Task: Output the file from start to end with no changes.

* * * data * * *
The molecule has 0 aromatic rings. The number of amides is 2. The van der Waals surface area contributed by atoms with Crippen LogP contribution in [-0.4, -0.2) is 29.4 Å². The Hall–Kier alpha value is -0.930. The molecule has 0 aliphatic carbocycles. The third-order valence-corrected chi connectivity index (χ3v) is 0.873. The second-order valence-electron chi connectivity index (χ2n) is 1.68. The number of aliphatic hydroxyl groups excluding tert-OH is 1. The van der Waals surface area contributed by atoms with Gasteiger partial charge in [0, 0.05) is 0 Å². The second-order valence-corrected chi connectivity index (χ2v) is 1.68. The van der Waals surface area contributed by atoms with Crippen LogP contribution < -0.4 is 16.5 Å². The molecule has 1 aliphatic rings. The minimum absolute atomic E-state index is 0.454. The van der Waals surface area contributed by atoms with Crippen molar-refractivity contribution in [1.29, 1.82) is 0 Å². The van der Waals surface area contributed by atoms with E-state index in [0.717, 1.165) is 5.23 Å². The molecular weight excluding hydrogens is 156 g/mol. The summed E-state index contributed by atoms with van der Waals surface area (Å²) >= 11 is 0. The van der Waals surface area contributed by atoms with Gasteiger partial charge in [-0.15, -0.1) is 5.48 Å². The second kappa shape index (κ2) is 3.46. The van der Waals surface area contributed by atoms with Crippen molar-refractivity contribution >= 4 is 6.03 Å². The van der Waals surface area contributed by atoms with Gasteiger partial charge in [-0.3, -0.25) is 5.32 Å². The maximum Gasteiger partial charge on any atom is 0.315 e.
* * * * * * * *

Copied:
The molecule has 0 aromatic rings. The number of amides is 2. The van der Waals surface area contributed by atoms with Crippen LogP contribution in [-0.4, -0.2) is 29.4 Å². The Hall–Kier alpha value is -0.930. The molecule has 0 aliphatic carbocycles. The third-order valence-corrected chi connectivity index (χ3v) is 0.873. The second-order valence-electron chi connectivity index (χ2n) is 1.68. The number of aliphatic hydroxyl groups excluding tert-OH is 1. The van der Waals surface area contributed by atoms with Gasteiger partial charge in [0, 0.05) is 0 Å². The second-order valence-corrected chi connectivity index (χ2v) is 1.68. The van der Waals surface area contributed by atoms with Crippen LogP contribution < -0.4 is 16.5 Å². The molecule has 1 aliphatic rings. The minimum absolute atomic E-state index is 0.454. The van der Waals surface area contributed by atoms with Crippen molar-refractivity contribution in [1.29, 1.82) is 0 Å². The van der Waals surface area contributed by atoms with E-state index in [0.717, 1.165) is 5.23 Å². The molecular weight excluding hydrogens is 156 g/mol. The summed E-state index contributed by atoms with van der Waals surface area (Å²) >= 11 is 0. The van der Waals surface area contributed by atoms with Gasteiger partial charge in [-0.15, -0.1) is 5.48 Å². The second kappa shape index (κ2) is 3.46. The van der Waals surface area contributed by atoms with Crippen molar-refractivity contribution >= 4 is 6.03 Å². The van der Waals surface area contributed by atoms with Gasteiger partial charge in [-0.3, -0.25) is 5.32 Å². The maximum Gasteiger partial charge on any atom is 0.315 e.